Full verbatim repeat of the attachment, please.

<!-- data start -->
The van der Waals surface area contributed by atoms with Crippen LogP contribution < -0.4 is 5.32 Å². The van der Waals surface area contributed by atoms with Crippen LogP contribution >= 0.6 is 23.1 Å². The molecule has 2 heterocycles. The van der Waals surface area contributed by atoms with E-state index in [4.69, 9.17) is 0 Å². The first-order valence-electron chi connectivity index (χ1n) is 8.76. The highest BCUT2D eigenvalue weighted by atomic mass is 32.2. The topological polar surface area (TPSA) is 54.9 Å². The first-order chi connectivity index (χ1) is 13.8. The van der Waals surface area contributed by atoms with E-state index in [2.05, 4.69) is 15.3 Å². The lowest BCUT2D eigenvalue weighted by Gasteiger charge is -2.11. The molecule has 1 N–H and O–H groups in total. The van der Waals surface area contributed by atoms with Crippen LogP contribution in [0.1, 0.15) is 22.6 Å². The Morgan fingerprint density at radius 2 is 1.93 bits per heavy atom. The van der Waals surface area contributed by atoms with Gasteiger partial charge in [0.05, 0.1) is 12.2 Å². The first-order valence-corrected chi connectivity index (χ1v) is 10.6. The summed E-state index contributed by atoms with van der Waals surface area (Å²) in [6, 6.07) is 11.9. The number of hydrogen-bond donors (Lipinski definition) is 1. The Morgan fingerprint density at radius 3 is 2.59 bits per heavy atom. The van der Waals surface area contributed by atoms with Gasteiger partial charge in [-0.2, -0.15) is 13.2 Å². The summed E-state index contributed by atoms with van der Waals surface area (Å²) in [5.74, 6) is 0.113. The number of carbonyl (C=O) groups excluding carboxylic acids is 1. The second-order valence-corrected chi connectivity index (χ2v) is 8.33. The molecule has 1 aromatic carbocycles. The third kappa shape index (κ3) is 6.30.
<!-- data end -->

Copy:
The van der Waals surface area contributed by atoms with Crippen LogP contribution < -0.4 is 5.32 Å². The van der Waals surface area contributed by atoms with Crippen LogP contribution >= 0.6 is 23.1 Å². The molecule has 2 heterocycles. The van der Waals surface area contributed by atoms with E-state index in [4.69, 9.17) is 0 Å². The first-order valence-electron chi connectivity index (χ1n) is 8.76. The highest BCUT2D eigenvalue weighted by atomic mass is 32.2. The topological polar surface area (TPSA) is 54.9 Å². The first-order chi connectivity index (χ1) is 13.8. The van der Waals surface area contributed by atoms with E-state index in [2.05, 4.69) is 15.3 Å². The lowest BCUT2D eigenvalue weighted by Gasteiger charge is -2.11. The molecule has 1 N–H and O–H groups in total. The van der Waals surface area contributed by atoms with Crippen LogP contribution in [0.1, 0.15) is 22.6 Å². The Morgan fingerprint density at radius 2 is 1.93 bits per heavy atom. The van der Waals surface area contributed by atoms with Gasteiger partial charge in [0.05, 0.1) is 12.2 Å². The first-order valence-corrected chi connectivity index (χ1v) is 10.6. The summed E-state index contributed by atoms with van der Waals surface area (Å²) in [6, 6.07) is 11.9. The number of hydrogen-bond donors (Lipinski definition) is 1. The Morgan fingerprint density at radius 3 is 2.59 bits per heavy atom. The van der Waals surface area contributed by atoms with Gasteiger partial charge in [-0.2, -0.15) is 13.2 Å². The summed E-state index contributed by atoms with van der Waals surface area (Å²) in [5.74, 6) is 0.113. The number of carbonyl (C=O) groups excluding carboxylic acids is 1. The second-order valence-corrected chi connectivity index (χ2v) is 8.33. The molecule has 1 aromatic carbocycles. The third kappa shape index (κ3) is 6.30.